The big picture: Twitter has now laid out its new policy on political ads, which is going to prevent some advertisers from running them on the platform and provide a strict set of rules for all the others. The new policy will have the company police ads that have certain political ramifications, but there are exceptions for certain "cause-based" and news sites that cover politics in a neutral, factual manner.
Two weeks ago, Jack Dorsey made the public promise that Twitter would ban all political advertising moving forward, which is the opposite of what Facebook is doing. The decision will take effect on November 22, and the company has now published details about how the ban works and what exceptions can be made for advertisers.
The new policy follows a two-pronged approach in dealing with political content. The company now prohibits the paid promotion of content with clear references to political parties, candidates, appointed government officials, legislation, referendums, ballot measures, directives, and judicial outcomes.
In the US, that extends to PACs, super PACs, and political nonprofits, and the restriction will remain in place for as long as a politician is in office or campaigning for it. Essentially, all appeals for votes, asking for money, and other activities of political advocacy will be prohibited under the new policy.
Twitter also clarified that issue ads are defined as content that seeks to "educate, raise awareness, and/or call for people to take action in connection with civic engagement, economic growth, environmental stewardship, or social equity causes."
These will also be restricted under the new rules, but advertisers can still run them as "cause-based ads," as long as they don't use microtargeting tools to reach people based on demographics, race, age, or precise location. They must also have to prove their ads don't have the purpose of influencing political, judicial, or regulatory outcomes.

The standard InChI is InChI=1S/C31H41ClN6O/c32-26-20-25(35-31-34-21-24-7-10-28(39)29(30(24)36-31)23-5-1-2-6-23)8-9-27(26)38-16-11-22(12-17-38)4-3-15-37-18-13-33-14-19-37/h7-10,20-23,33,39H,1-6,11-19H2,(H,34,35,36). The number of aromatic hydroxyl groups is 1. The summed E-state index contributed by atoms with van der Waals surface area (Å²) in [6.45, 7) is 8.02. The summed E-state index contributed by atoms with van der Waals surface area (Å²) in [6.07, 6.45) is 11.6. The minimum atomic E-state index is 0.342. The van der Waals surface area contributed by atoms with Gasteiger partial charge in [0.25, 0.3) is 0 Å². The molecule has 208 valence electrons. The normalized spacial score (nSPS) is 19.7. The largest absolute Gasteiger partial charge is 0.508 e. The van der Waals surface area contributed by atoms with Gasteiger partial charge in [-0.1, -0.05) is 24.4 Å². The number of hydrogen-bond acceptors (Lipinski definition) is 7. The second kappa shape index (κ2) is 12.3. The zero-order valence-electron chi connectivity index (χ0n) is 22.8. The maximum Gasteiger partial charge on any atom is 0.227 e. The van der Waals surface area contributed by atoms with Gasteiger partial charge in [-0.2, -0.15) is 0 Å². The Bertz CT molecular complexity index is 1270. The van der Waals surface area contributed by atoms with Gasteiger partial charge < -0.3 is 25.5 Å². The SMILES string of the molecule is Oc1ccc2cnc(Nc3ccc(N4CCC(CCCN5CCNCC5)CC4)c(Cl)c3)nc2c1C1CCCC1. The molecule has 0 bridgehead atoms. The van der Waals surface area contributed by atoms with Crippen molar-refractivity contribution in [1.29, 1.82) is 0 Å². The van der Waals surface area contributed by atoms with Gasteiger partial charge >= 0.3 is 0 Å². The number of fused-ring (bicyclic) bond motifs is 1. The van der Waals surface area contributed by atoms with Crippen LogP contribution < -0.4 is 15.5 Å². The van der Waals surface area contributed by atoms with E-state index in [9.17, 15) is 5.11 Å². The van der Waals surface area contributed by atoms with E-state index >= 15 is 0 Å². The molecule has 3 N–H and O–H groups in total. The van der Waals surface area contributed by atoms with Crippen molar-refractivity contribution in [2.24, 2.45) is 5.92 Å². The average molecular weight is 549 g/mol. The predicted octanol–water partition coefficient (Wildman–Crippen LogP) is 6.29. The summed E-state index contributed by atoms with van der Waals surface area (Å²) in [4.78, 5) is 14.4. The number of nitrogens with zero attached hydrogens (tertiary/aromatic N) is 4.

An important part of the new policy is that news publishers can get exempted from the new content rules as long as it meets certain criteria, such as having a minimum of 200,000 monthly unique visitors in the US and covering factual news as opposed to endorsements or opinion editorials. That doesn't mean the site can't publish any such content, but it just won't be able to promote it on Twitter.
This should clear out some of the concerns expressed by critics who didn't expect a nuanced policy. That said, the most important thing is for Twitter to show it can properly enforce the new rules on a consistent basis. The company acknowledges that it has its work cut out for itself as it decided to take the risk of policing political ads.
It's likely the new policy will lead to more shots being fired by politicians who think the Twitter operates under a company-wide political bias. The social giant believes "political messaging should earn its reach," as opposed to Facebook's Mark Zuckerberg who frequently uses the excuse of "freedom of speech" to justify that political ads have a place on his platform. If you go by the accounts of former Facebook executives, Facebook simply can't stay out of politics or it will have a much harder time making money.
In the meantime, others like Wikipedia co-founder Jimmy Wales are launching their own alternatives to Twitter and Facebook, who aim to grow on the basis of voluntary user funding as opposed to running ads and designing platforms around getting people to direct most of their attention to them.